Minister for Finance, Ken Ofori-Atta, has reiterated government’s intention to address all issues raised by stakeholders about the proposed Agyapa Minerals Royalties deal before re-introducing it to parliament.
According to him, the botched deal has been reviewed by the Attorney General’s office and will be re-submitted to parliament soon.
The Finance Minister made this known when he inaugurated the nine-member board of the Mineral Income Investment Fund in Accra on Tuesday, October 12, 2021.
““The Attorney General has looked at it. We had a few stakeholder meetings and I think the new board should be energised to review that and go through the parliamentary process. I’m unequivocal that it is the way to go in terms of monetising our minerals and finding a way to leverage mining” he said.
He also assured the people of Ghana that the Agyapa transaction to monetize some of Ghana’s gold royalties was done in the national interest and in accordance with the laws of the land.
He also charged the new board members to ensure that the transaction goes through after parliamentary approval, as it is the best vehicle to support the country’s development through the mining sector.
Board Chair of the 9-member board of the Minerals Income and Investment Fund is Prof Douglas Boateng.
Other members of the new board include: Felicia Nana A. Dapaah Gyamfi Ashley, Prof Akosua Apea Osafo, Edward Nana Yaw Koranteng, George Mireku Duker, Kow Abaka Essuman Esq, Associate Prof Grace Ofori Sarpong, Rev Ammishaddai A Owusu-Amoah, Dr Maxwell Opoku Afari.
In 2018, Parliament passed the Minerals Income Investment Fund Act 2018, which establishes the fund to manage the equity interests of Ghana in mining companies and receive royalties on behalf of the government. The purpose of the Fund is to manage and invest these royalties and revenue from equities for higher returns for the benefit of the country.
The government then, through the Minerals Income Investments Fund (MIIF), set up Agyapa Royalties Ltd to monetize Ghana’s gold royalties. This was after Parliament approved the Agyapa Mineral Royalty Ltd agreement in the name of the Government of Ghana on 14 August 2020 despite a walkout by Minority members of the House.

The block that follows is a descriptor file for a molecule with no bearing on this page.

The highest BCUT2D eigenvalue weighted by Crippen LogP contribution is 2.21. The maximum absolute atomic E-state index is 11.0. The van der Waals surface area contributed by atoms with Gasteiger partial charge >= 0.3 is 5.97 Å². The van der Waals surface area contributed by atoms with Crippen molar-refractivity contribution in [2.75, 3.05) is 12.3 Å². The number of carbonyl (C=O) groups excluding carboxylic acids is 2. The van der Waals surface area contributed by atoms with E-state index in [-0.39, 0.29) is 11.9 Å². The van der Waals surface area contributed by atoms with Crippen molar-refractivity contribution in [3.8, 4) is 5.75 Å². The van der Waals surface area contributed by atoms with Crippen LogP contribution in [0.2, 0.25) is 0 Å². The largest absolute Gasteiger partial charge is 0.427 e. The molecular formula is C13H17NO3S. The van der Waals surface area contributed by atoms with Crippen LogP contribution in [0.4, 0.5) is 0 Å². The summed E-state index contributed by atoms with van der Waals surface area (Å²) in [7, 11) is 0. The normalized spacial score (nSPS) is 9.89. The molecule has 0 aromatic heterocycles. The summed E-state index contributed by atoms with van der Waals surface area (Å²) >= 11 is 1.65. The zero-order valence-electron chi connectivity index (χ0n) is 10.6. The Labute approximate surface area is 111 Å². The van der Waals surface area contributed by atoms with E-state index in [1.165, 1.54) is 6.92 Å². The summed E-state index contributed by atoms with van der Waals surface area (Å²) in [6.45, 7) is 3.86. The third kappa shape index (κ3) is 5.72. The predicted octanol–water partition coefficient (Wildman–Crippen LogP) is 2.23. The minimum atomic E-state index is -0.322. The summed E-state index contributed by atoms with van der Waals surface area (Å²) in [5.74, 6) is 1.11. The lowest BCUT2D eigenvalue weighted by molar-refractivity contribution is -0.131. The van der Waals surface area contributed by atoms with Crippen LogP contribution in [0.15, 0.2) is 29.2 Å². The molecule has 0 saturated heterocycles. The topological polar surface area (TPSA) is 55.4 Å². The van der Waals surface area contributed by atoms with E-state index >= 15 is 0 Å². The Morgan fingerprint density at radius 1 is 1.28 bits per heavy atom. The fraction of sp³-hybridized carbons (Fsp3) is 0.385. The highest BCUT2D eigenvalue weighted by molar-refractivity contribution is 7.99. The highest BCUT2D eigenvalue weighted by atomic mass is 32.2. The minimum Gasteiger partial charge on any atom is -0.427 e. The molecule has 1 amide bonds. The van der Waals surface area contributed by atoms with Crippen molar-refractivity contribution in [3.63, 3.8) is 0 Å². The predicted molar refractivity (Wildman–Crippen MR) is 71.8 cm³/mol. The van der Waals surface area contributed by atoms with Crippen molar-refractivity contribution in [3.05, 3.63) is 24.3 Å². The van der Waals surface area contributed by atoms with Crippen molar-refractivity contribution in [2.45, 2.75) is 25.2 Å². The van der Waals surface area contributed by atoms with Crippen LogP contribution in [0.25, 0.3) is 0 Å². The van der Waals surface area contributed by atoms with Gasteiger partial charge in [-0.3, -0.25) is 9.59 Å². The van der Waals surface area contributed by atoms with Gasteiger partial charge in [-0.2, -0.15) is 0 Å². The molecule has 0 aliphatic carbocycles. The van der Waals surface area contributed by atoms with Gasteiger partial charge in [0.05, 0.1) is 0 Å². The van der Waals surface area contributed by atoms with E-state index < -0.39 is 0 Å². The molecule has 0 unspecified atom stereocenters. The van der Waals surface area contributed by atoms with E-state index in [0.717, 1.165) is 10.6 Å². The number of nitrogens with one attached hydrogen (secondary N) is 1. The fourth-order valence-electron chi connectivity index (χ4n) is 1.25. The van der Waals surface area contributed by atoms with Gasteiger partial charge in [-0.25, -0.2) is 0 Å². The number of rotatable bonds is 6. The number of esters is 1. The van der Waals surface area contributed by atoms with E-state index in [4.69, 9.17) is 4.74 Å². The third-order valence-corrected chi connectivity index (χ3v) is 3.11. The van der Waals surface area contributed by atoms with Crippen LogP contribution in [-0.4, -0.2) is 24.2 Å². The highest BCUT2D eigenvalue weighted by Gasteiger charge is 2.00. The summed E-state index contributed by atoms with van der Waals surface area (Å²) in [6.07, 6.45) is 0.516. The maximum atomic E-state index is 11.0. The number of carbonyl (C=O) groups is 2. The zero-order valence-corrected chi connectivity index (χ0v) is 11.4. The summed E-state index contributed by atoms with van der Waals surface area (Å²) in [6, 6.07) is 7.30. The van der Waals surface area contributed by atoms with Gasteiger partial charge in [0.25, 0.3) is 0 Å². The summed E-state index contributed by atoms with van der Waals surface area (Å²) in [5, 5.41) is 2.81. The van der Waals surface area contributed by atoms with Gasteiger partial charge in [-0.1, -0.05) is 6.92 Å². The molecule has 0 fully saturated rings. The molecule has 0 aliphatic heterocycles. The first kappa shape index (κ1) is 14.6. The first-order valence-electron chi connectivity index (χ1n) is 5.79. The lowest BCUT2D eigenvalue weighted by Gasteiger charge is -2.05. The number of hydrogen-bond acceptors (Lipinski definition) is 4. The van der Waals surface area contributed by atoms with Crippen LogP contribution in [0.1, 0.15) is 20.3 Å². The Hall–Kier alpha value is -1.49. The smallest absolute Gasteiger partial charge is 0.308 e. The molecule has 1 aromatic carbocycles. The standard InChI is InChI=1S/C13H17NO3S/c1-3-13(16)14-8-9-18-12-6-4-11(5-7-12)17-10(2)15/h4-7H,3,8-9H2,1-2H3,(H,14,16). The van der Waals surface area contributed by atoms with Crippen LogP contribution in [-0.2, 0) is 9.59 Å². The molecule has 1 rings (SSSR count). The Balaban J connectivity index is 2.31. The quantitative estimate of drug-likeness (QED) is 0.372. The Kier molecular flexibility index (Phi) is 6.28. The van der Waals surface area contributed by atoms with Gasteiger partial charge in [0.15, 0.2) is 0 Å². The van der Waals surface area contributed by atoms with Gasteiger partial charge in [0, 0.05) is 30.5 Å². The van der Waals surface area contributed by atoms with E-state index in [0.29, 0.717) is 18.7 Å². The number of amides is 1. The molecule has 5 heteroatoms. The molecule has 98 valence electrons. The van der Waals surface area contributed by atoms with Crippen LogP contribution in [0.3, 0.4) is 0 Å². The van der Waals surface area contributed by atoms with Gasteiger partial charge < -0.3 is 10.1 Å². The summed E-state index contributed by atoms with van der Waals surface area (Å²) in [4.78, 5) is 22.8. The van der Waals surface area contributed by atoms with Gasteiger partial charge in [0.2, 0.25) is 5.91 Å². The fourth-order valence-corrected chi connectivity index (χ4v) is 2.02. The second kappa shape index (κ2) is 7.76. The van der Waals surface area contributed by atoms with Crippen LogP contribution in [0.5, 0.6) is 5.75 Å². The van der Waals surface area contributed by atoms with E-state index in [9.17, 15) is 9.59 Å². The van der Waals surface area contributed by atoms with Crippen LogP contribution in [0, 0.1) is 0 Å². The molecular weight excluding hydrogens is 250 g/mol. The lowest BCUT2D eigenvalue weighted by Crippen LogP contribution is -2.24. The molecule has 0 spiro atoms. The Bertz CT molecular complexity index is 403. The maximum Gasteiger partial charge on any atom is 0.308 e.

In exchange, the company plans to raise between US$500 million and roughly $1 billion for the government on the Ghana and London Stock Exchanges to invest in development projects. However, the deal has become a subject of hot debate after concerns expressed first by the opposition National Democratic Congress, leading up to the December 2020 general election.
However, a few days after approving an amendment to the MIIF Act, the Minority walked out during the approval process of the very transaction agreements, the facilitation of which the amendment to the Fund’s statute was amended.
Civil society groups quickly added their voices to the opposition, describing the special-purpose vehicle (SPV) being created then, Agyapa Royalties of Jersey, as being opaque, potentially corrupt and undervalued.
They insisted that the deal must be suspended to allow for greater stakeholder involvement, according to some of the dissenting voices. However, the government has insisted that the deal is in Ghana’s best interests.
Last year, the president directed the Finance Minister and Attorney General to review the transaction agreements and make the necessary adjustment to address some of the concerns raised by stakeholders, where appropriate.